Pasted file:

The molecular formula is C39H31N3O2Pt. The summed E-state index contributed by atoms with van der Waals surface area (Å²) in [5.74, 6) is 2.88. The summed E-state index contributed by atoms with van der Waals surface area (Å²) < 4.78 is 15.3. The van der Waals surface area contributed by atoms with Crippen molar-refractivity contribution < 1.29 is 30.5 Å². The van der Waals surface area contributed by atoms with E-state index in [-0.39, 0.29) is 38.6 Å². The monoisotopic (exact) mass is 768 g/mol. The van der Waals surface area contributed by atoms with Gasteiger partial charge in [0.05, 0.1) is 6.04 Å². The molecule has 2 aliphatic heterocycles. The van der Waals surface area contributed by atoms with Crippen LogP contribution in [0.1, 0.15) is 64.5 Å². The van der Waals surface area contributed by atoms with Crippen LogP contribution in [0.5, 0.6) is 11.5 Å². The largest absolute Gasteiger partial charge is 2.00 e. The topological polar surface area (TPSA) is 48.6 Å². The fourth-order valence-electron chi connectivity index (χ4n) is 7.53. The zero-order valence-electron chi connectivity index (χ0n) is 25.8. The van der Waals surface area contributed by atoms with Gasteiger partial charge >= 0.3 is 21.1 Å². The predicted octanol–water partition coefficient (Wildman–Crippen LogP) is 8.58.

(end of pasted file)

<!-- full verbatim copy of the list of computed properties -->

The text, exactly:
The molecular formula is C39H31N3O2Pt. The summed E-state index contributed by atoms with van der Waals surface area (Å²) in [5.74, 6) is 2.88. The summed E-state index contributed by atoms with van der Waals surface area (Å²) < 4.78 is 15.3. The van der Waals surface area contributed by atoms with Crippen molar-refractivity contribution < 1.29 is 30.5 Å². The van der Waals surface area contributed by atoms with E-state index in [-0.39, 0.29) is 38.6 Å². The monoisotopic (exact) mass is 768 g/mol. The van der Waals surface area contributed by atoms with Gasteiger partial charge in [0.05, 0.1) is 6.04 Å². The molecule has 2 aliphatic heterocycles. The van der Waals surface area contributed by atoms with Crippen LogP contribution in [0.1, 0.15) is 64.5 Å². The van der Waals surface area contributed by atoms with Crippen LogP contribution in [0.5, 0.6) is 11.5 Å². The largest absolute Gasteiger partial charge is 2.00 e. The topological polar surface area (TPSA) is 48.6 Å². The fourth-order valence-electron chi connectivity index (χ4n) is 7.53. The zero-order valence-electron chi connectivity index (χ0n) is 25.8. The van der Waals surface area contributed by atoms with Gasteiger partial charge >= 0.3 is 21.1 Å². The predicted octanol–water partition coefficient (Wildman–Crippen LogP) is 8.58.